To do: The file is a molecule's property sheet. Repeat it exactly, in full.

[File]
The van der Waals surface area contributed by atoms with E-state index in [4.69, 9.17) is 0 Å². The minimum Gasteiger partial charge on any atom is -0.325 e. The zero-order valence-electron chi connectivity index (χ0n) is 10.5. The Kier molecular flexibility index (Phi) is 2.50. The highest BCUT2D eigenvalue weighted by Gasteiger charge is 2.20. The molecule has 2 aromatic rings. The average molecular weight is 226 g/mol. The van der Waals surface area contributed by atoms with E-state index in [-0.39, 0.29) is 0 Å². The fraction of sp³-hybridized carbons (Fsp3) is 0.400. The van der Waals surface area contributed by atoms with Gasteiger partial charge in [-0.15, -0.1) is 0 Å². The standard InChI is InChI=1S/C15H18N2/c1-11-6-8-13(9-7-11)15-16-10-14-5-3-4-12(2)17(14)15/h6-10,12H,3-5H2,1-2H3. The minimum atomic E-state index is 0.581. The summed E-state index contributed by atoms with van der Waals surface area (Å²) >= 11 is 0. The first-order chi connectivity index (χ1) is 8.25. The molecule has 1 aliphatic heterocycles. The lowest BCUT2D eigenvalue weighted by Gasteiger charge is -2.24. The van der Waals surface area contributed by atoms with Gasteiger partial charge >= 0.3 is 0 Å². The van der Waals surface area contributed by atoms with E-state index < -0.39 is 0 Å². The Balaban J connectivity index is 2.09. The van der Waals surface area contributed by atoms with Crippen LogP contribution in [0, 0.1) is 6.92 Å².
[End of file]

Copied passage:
The van der Waals surface area contributed by atoms with E-state index in [4.69, 9.17) is 0 Å². The minimum Gasteiger partial charge on any atom is -0.325 e. The zero-order valence-electron chi connectivity index (χ0n) is 10.5. The Kier molecular flexibility index (Phi) is 2.50. The highest BCUT2D eigenvalue weighted by Gasteiger charge is 2.20. The molecule has 2 aromatic rings. The average molecular weight is 226 g/mol. The van der Waals surface area contributed by atoms with E-state index in [-0.39, 0.29) is 0 Å². The fraction of sp³-hybridized carbons (Fsp3) is 0.400. The van der Waals surface area contributed by atoms with Gasteiger partial charge in [-0.15, -0.1) is 0 Å². The standard InChI is InChI=1S/C15H18N2/c1-11-6-8-13(9-7-11)15-16-10-14-5-3-4-12(2)17(14)15/h6-10,12H,3-5H2,1-2H3. The minimum atomic E-state index is 0.581. The summed E-state index contributed by atoms with van der Waals surface area (Å²) >= 11 is 0. The first-order chi connectivity index (χ1) is 8.25. The molecule has 1 aliphatic heterocycles. The lowest BCUT2D eigenvalue weighted by Gasteiger charge is -2.24. The van der Waals surface area contributed by atoms with Gasteiger partial charge >= 0.3 is 0 Å². The van der Waals surface area contributed by atoms with E-state index < -0.39 is 0 Å². The Balaban J connectivity index is 2.09. The van der Waals surface area contributed by atoms with Crippen LogP contribution in [0, 0.1) is 6.92 Å².